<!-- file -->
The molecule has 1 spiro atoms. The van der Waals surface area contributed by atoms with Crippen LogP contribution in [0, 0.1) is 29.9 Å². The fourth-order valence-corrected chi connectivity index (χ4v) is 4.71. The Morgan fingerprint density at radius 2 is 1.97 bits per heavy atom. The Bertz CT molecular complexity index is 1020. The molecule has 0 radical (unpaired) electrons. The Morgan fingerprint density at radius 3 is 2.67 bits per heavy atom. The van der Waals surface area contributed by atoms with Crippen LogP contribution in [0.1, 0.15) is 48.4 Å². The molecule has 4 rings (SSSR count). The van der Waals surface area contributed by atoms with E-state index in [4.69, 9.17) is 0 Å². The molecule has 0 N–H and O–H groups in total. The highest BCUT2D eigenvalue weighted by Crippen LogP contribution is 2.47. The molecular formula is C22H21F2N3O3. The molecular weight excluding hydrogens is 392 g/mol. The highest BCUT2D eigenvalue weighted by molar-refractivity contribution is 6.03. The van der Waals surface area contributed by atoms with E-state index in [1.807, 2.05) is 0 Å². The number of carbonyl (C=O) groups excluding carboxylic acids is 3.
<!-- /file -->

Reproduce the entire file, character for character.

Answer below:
The molecule has 1 spiro atoms. The van der Waals surface area contributed by atoms with Crippen LogP contribution in [0, 0.1) is 29.9 Å². The fourth-order valence-corrected chi connectivity index (χ4v) is 4.71. The Morgan fingerprint density at radius 2 is 1.97 bits per heavy atom. The Bertz CT molecular complexity index is 1020. The molecule has 0 radical (unpaired) electrons. The Morgan fingerprint density at radius 3 is 2.67 bits per heavy atom. The van der Waals surface area contributed by atoms with Crippen LogP contribution in [0.1, 0.15) is 48.4 Å². The molecule has 4 rings (SSSR count). The van der Waals surface area contributed by atoms with E-state index in [4.69, 9.17) is 0 Å². The molecule has 0 N–H and O–H groups in total. The highest BCUT2D eigenvalue weighted by Crippen LogP contribution is 2.47. The molecular formula is C22H21F2N3O3. The molecular weight excluding hydrogens is 392 g/mol. The highest BCUT2D eigenvalue weighted by molar-refractivity contribution is 6.03. The van der Waals surface area contributed by atoms with E-state index in [1.807, 2.05) is 0 Å². The number of carbonyl (C=O) groups excluding carboxylic acids is 3.